Dark Music Days 2019: The Riot Ensemble

by 5:4

It could hardly be more perfect that the 2019 Dark Music Days – Iceland’s premier contemporary music festival – should have begun last Saturday in complete darkness. This was in Reykjavík’s Nordic House, where the most valiant effort had been made to block out every trace of light for The Riot Ensemble’s world première performance of Georg Friedrich Haas‘ 70-minute Solstices.

Darkness has been a recurring feature of Haas’ work in recent years, from the sporadic lights-out episodes of in vain to the complete blackout of String Quartet No. 10. Every time it occurs in a composition, one is forced to deal with, or at last come to terms with, the darkness, and this was a significant preoccupation during the first few minutes of Solstices. I found myself considering the fact that I often listen with my eyes closed during concerts, and the extent to which this differed from the darkness being imposed on me. But of course there is a huge difference, not just physical but psychological, between simply closing our eyes (thereby shutting down that sense) and having our eyes open but receiving nothing back.

The second thing I found I had to deal with was the technical achievement happening before me: ten musicians, performing in total darkness and therefore, by necessity, entirely from memory. That’s somewhat mind-blowing of itself. It made me think of other artistic technical achievements – such as the long take camera work of Hitchcock or Alejandro Iñárritu – that also have the capacity, if we (and the artists) aren’t careful, to distract from and take us out of the art being created, due to the surprise and incredulity that they cause.

Having tackled these two opening hurdles, I was able to start processing the actual music. Ironically, for a work so flamboyantly situated in total darkness, I found that Solstices continually made me think about light. This was true even from the opening, an episode of mysterious turbulence leading to a sequence of complex microtonal overtone chords over deep drones, like a collection of retooled harmonic series. The mind goes where it goes, and mine immediately went to Richard Strauss’ Eine Alpensinfonie, Haas’ material radically aesthetically shifted but behaviourally redolent of the opening of that work. Except where Strauss moves from mystery into an explosion of sunlight, Haas’ chords seemed to suggest a continuation of pre-dawn, the promise of light but not its actual arrival.

I found myself contemplating times where I had been in that situation. On the Isle of Mull, when I’d woken early and spent at least an hour watching the sun slowly emerge from the night and flood through the valley. In Peru, spending four hours trekking out of Colca Canyon during the night and seeing the first traces of sun hit the tops of the mountains before basking everything in glory. And perhaps more significantly, of the many times (back when I entertained notions of religiosity) that I experienced the Easter Vigil, sitting in a pitch black cathedral taking part in the ritualised progression from death, silence and darkness to life, noise and fire.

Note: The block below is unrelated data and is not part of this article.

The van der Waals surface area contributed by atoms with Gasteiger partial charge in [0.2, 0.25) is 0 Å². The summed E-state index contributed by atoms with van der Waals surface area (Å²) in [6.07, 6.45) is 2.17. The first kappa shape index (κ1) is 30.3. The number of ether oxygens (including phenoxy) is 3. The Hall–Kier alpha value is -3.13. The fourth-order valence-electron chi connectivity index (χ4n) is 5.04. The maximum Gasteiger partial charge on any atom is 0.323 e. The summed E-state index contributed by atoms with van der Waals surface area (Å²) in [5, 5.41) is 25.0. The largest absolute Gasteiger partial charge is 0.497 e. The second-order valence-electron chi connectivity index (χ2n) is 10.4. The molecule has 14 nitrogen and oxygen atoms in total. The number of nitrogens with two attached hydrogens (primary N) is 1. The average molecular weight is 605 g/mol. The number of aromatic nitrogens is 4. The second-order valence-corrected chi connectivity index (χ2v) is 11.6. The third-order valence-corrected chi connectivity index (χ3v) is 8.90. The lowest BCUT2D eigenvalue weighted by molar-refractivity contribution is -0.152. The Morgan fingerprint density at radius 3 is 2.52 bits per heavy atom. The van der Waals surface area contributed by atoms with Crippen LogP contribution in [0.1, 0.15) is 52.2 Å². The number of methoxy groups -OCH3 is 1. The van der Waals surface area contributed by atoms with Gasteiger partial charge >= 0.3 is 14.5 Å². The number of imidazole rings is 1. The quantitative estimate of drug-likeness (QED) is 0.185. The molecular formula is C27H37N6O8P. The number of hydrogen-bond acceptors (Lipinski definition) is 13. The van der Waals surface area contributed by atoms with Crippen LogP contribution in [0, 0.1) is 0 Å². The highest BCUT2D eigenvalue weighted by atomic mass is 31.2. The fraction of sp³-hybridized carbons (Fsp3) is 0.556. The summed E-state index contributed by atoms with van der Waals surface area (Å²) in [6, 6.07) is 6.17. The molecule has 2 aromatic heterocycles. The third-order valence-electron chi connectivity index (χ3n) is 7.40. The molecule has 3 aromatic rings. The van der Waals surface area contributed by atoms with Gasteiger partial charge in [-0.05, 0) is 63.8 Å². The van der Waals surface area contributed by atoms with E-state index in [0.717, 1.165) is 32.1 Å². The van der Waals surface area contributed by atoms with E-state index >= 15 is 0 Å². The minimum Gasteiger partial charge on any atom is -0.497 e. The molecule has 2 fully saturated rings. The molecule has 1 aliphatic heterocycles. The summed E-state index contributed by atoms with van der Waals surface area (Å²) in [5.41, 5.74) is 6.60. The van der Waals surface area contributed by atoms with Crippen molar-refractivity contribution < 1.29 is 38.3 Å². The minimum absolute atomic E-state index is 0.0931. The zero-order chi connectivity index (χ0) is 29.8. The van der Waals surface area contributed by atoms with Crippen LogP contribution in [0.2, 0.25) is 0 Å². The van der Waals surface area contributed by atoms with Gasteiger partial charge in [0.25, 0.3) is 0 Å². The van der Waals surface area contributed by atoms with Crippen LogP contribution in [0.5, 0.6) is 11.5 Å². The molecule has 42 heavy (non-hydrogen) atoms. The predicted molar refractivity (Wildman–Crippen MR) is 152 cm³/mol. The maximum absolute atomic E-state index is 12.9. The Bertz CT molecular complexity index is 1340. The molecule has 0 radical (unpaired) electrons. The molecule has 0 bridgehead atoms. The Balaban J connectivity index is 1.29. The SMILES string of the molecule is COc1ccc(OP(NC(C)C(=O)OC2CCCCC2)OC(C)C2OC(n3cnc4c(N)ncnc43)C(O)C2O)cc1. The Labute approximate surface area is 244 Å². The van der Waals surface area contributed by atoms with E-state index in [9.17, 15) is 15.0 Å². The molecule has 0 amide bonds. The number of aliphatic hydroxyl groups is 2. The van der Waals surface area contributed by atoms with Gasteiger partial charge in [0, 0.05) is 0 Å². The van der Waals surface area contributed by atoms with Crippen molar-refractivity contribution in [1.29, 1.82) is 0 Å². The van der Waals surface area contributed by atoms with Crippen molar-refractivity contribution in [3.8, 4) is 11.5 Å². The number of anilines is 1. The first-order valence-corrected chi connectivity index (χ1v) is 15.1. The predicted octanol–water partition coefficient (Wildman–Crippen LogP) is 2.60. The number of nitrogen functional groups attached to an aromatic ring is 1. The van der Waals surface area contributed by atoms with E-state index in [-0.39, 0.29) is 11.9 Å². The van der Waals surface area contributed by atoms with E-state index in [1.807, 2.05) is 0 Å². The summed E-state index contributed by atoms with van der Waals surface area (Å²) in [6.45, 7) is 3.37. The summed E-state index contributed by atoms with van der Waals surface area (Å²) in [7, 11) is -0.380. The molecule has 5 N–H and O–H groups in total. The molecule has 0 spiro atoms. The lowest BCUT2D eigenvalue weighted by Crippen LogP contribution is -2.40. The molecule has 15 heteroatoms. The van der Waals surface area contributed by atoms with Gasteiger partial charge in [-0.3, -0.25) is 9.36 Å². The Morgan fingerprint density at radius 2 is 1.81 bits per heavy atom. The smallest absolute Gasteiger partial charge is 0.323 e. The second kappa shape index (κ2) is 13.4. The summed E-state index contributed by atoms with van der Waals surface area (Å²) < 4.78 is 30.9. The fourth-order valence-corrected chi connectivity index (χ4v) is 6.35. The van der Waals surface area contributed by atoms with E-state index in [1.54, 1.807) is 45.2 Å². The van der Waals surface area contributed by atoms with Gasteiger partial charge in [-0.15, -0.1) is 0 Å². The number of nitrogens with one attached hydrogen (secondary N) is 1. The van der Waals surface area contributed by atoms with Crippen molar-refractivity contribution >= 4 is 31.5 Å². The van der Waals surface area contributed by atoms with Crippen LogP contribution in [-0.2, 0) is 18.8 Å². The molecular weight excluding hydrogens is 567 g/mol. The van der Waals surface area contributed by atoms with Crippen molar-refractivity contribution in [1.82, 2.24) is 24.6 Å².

When I think of solstices, I think of those in various cultures and religious traditions who similarly sit in the pre-dawn, patiently waiting for darkness to ebb and be slowly replaced by the impossibly brilliant gold of the dawn. But, as I said, Haas’ chords suggested plenty of waiting, the potential of light, though the light itself stubbornly failed to materialise. It begged the question: is the act of waiting more exciting than its fulfillment? Was Solstices thwarting our expectations, and/or was it highlighting where the real focal point of our desires might be located? Are our rituals, our hopes, our dreams and our desires more concerned with journeys than arrivals?

As if seeking to readjust, the piece opted for a different tack. The players seemed to ‘reset’ things, retreating into the darkness rather than seeking to transcend it. Here, we heard unknowable things moving in the space, Ad Reinhardt-esque black-on-black negatively glowing insects and will-o’-the-wisps, manifesting a kind of ‘anti-light’. One wondered if this was going to be Haas’ twist in the tale, presenting the possibility and the expectation of light, and instead delivering its inversion. However, something of a distorted recapitulation took place: mysterious turbulence, complex overtone chords, only now they became pushed to enormous extremes, no longer patiently waiting but actively trying to force the zenith to emerge.

Yet the work’s ultimate culmination suggests Solstices is much more, and much better, than that: a large-scale act of waiting or a kind of shamanic ‘light dance’ ritual or perhaps the darkness covering the face of the deep and the spirit moving over the waters: LET THERE BE LIGHT.

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[…] Solstices’ premiere at Rejkjavik’s Dark Music Days festival in January 2019, Simon Cummings wrote that ‘Haas’ chords suggested plenty of waiting, the potential of light, […]

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